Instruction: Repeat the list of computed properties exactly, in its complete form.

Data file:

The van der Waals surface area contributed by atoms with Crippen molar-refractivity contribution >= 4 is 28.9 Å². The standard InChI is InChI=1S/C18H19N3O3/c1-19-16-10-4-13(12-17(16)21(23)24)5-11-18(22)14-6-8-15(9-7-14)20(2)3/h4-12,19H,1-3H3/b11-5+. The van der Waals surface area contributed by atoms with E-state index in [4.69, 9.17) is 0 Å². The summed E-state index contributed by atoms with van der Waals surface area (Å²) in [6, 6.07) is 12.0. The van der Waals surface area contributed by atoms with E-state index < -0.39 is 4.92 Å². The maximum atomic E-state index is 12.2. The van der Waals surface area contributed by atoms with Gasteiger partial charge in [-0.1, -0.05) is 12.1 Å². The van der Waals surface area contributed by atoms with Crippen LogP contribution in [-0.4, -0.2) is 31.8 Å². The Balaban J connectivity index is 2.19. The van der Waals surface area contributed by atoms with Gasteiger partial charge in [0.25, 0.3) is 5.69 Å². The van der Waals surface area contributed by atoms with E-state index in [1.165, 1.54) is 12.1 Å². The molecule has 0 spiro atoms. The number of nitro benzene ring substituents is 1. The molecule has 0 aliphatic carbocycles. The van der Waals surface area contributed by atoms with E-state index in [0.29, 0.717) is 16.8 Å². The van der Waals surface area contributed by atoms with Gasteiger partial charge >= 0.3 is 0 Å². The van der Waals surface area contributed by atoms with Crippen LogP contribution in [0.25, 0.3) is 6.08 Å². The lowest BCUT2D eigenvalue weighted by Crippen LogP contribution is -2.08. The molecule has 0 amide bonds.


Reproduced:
The van der Waals surface area contributed by atoms with Crippen molar-refractivity contribution >= 4 is 28.9 Å². The standard InChI is InChI=1S/C18H19N3O3/c1-19-16-10-4-13(12-17(16)21(23)24)5-11-18(22)14-6-8-15(9-7-14)20(2)3/h4-12,19H,1-3H3/b11-5+. The van der Waals surface area contributed by atoms with E-state index in [4.69, 9.17) is 0 Å². The summed E-state index contributed by atoms with van der Waals surface area (Å²) in [6, 6.07) is 12.0. The van der Waals surface area contributed by atoms with E-state index < -0.39 is 4.92 Å². The maximum atomic E-state index is 12.2. The van der Waals surface area contributed by atoms with Gasteiger partial charge in [-0.1, -0.05) is 12.1 Å². The van der Waals surface area contributed by atoms with Crippen LogP contribution in [-0.4, -0.2) is 31.8 Å². The Balaban J connectivity index is 2.19. The van der Waals surface area contributed by atoms with Gasteiger partial charge in [0.25, 0.3) is 5.69 Å². The van der Waals surface area contributed by atoms with E-state index in [1.165, 1.54) is 12.1 Å². The molecule has 0 spiro atoms. The number of nitro benzene ring substituents is 1. The molecule has 0 aliphatic carbocycles. The van der Waals surface area contributed by atoms with E-state index in [0.29, 0.717) is 16.8 Å². The van der Waals surface area contributed by atoms with Gasteiger partial charge >= 0.3 is 0 Å². The van der Waals surface area contributed by atoms with Crippen LogP contribution in [0.25, 0.3) is 6.08 Å². The lowest BCUT2D eigenvalue weighted by Crippen LogP contribution is -2.08. The molecule has 0 amide bonds.